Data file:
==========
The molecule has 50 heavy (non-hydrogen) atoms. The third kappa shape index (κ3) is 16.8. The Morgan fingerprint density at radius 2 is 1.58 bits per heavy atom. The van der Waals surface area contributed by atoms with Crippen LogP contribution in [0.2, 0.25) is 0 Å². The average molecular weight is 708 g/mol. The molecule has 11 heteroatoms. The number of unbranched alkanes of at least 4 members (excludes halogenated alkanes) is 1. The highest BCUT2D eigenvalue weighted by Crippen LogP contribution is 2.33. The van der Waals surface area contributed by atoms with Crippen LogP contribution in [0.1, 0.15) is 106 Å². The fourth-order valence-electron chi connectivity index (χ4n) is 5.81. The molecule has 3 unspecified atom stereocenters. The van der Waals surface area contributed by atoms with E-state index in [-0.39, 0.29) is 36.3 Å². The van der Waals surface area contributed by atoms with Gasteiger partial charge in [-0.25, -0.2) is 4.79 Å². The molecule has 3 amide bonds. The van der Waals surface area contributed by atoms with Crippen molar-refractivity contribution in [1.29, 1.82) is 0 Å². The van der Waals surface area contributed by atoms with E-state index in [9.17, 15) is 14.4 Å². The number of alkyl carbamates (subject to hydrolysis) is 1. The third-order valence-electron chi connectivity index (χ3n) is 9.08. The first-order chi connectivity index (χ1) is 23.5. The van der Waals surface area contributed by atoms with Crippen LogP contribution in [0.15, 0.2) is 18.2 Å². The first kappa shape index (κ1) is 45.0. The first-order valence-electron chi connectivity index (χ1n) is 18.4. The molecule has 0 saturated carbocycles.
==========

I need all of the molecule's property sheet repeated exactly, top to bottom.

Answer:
The molecule has 50 heavy (non-hydrogen) atoms. The third kappa shape index (κ3) is 16.8. The Morgan fingerprint density at radius 2 is 1.58 bits per heavy atom. The van der Waals surface area contributed by atoms with Crippen LogP contribution in [0.2, 0.25) is 0 Å². The average molecular weight is 708 g/mol. The molecule has 11 heteroatoms. The number of unbranched alkanes of at least 4 members (excludes halogenated alkanes) is 1. The highest BCUT2D eigenvalue weighted by Crippen LogP contribution is 2.33. The van der Waals surface area contributed by atoms with Crippen LogP contribution in [0.1, 0.15) is 106 Å². The fourth-order valence-electron chi connectivity index (χ4n) is 5.81. The molecule has 3 unspecified atom stereocenters. The van der Waals surface area contributed by atoms with E-state index in [-0.39, 0.29) is 36.3 Å². The van der Waals surface area contributed by atoms with Gasteiger partial charge in [-0.25, -0.2) is 4.79 Å². The molecule has 3 amide bonds. The van der Waals surface area contributed by atoms with Crippen molar-refractivity contribution in [1.29, 1.82) is 0 Å². The van der Waals surface area contributed by atoms with E-state index in [9.17, 15) is 14.4 Å². The number of alkyl carbamates (subject to hydrolysis) is 1. The third-order valence-electron chi connectivity index (χ3n) is 9.08. The first-order chi connectivity index (χ1) is 23.5. The van der Waals surface area contributed by atoms with Crippen LogP contribution in [0.15, 0.2) is 18.2 Å². The first kappa shape index (κ1) is 45.0. The first-order valence-electron chi connectivity index (χ1n) is 18.4. The molecule has 0 saturated carbocycles.